Publisher Description

Single mother Kelly Kennedy can't afford lavish gifts for her four-year-old daughter, Bree. Homeless veteran Tyler Manning doesn't believe he deserves a Merry Christmas. 

When Bree asks Santa for a father and picks Tyler, both Tyler and Kelly vow to keep Bree from being hurt while fighting their feelings for each other. 

Tyler struggles with frightening flashbacks that scare Kelly. Meanwhile, Kelly's criminal past threatens her chance for happiness.

Tyler and Kelly must believe in the power of love to give Bree her best Christmas ever.

A Veteran's Christmas Series:
Book #1: A Father for Christmas
Book #2: A Pet for Christmas
Book #3: A Wedding for Christmas

Fiction & Literature
July 15
Rachelle Ayala
Draft2Digital, LLC

Customer Reviews

NickiC61 ,

Start of a Wonderful Series

I love when a series of books is started. I do love falling in love with characters in a book and then finding them again in a sequel.

In A Father for Christmas, we are first introduced to Kelly, her young daughter Bree and Tyler. There is nothing like opening a book with a scene in a crowded mall and a lost child at the holidays. Even living in a small town, the mall gets too crowded between Thanksgiving and Christmas. Small children have minds of their own and seldom do those minds include wanting to wait for anything.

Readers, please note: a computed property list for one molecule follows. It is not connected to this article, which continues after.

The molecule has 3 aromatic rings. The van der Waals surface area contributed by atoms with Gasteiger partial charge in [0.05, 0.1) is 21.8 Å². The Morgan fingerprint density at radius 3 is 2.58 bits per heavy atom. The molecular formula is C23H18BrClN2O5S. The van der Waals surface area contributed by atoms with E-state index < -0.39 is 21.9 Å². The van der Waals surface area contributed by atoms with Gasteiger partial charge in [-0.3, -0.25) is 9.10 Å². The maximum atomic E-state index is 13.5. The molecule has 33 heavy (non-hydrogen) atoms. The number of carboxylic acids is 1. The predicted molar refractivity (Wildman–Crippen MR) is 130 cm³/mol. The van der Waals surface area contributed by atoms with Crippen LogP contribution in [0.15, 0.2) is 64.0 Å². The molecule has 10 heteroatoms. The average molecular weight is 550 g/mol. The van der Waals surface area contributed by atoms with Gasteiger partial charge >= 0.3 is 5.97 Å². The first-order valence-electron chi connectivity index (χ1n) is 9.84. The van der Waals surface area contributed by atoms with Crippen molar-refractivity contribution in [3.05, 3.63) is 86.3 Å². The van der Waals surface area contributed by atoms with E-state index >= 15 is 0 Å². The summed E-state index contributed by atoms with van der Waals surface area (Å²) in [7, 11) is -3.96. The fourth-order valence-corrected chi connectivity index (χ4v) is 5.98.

As Kelly finds Bree via the mall security cameras, Bree is with a homeless man. Kelly, assumes the worst and hurries to pull her daughter from the man. She finds out later Tyler is a decorated veteran and, while homeless, not a threat to her daughter.

The relationship between Kelly and Tyler is woven throughout the book and includes many ups and downs. The book left me wondering what happens in the future with Kelly, Tyler and Bree.

Bellaruns ,

An okay story

The little girl was extremely annoying.

chlfamily ,

Deals with reality of PTSD.

The cover kind of makes this look like a sweet, fluffy story. It is anything but that. The story deals with PTSD in a very realistic way. Rachelle Ayalla doesn't make it something that can be easily "fixed". I'm grateful for that because my husband has PTSD and we struggle with it every day.
In the book Tyler feels unworthy of love because of what he did in the name of war. Kelly starts out with a lot of automatic judgement of the homeless vet, so it's difficult when her young daughter decided Tyler is the father she wants for Christmas. Can she get past all that and give in to love?

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